#1- Who- You
#2- What- Running
#3- Where- ???
#4- When- ???
#5- Why- to get healthier
#6- How- Coach will tell me

Communication Problems
The Where and When are the reasons she's talking to her family. The ones who love you the most are also going to be your biggest supporters and biggest barriers. If you want their support, you need to include them with your plans. If you want them to be a barrier, you simply start changing the family routine. Communication is key in any relationship. Like it or not, she is in a relationship with her kids and husband. Their support is crucial to her success.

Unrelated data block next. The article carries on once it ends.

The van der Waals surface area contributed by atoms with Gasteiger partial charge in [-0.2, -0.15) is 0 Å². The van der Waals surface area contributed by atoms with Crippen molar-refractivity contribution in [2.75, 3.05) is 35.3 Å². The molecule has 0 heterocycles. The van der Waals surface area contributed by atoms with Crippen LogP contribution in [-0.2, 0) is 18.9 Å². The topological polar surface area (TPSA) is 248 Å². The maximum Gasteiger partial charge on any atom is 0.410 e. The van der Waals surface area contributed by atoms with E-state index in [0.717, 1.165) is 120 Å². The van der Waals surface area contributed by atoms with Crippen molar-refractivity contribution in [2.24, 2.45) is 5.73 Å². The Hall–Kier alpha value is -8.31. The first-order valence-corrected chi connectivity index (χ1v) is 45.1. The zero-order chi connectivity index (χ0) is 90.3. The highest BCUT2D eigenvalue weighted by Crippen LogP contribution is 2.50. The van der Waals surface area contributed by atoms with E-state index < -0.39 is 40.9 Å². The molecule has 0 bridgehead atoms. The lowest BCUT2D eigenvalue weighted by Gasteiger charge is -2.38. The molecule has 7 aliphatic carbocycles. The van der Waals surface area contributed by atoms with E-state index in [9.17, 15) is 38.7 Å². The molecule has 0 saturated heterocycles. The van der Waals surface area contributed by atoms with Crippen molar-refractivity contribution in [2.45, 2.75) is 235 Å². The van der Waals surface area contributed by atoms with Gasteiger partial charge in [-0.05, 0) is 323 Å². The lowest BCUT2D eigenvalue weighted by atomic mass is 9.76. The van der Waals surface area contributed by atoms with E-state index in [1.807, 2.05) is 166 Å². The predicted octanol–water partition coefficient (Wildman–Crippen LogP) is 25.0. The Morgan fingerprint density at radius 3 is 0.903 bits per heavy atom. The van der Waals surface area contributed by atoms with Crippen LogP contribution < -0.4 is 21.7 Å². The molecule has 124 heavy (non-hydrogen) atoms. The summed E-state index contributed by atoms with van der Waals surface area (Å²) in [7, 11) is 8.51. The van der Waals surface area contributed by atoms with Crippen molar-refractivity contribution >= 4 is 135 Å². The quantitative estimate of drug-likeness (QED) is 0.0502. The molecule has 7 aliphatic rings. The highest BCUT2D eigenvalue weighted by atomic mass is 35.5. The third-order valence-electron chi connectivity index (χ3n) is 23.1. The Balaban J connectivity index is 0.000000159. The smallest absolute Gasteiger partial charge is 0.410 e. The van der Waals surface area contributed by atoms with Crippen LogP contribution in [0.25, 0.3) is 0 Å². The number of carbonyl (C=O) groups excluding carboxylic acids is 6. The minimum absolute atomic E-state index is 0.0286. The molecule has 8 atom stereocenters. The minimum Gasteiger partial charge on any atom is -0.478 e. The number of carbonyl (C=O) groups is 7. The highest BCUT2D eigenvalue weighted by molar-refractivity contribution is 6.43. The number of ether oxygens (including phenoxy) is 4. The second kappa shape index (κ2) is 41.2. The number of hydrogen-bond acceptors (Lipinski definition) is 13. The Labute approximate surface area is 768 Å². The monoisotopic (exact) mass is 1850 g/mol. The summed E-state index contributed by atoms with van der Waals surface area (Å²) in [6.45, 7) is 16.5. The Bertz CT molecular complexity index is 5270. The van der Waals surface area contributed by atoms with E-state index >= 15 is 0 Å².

Sure enough, she went home and had the conversation. Sure enough, upon hearing her intentions, they were almost teasing and in disbelief. In their defense, I get it. My new athlete doesn't have a history of activity (past being an outstanding wife and mother). We are right smack in the middle of Polar Vortex 2.0, happening during the traditional coldest time of the year. She doesn't have a gym membership nor any indoors training equipment. She doesn't own any gear or cold weather running clothing. She thought that she'd start running in the wee hours of the morning, despite the fact that she's never been a morning person. She's basically in over her head. I can easily see how the family would be hesitant. They weren't on board.

A Collaborative Approach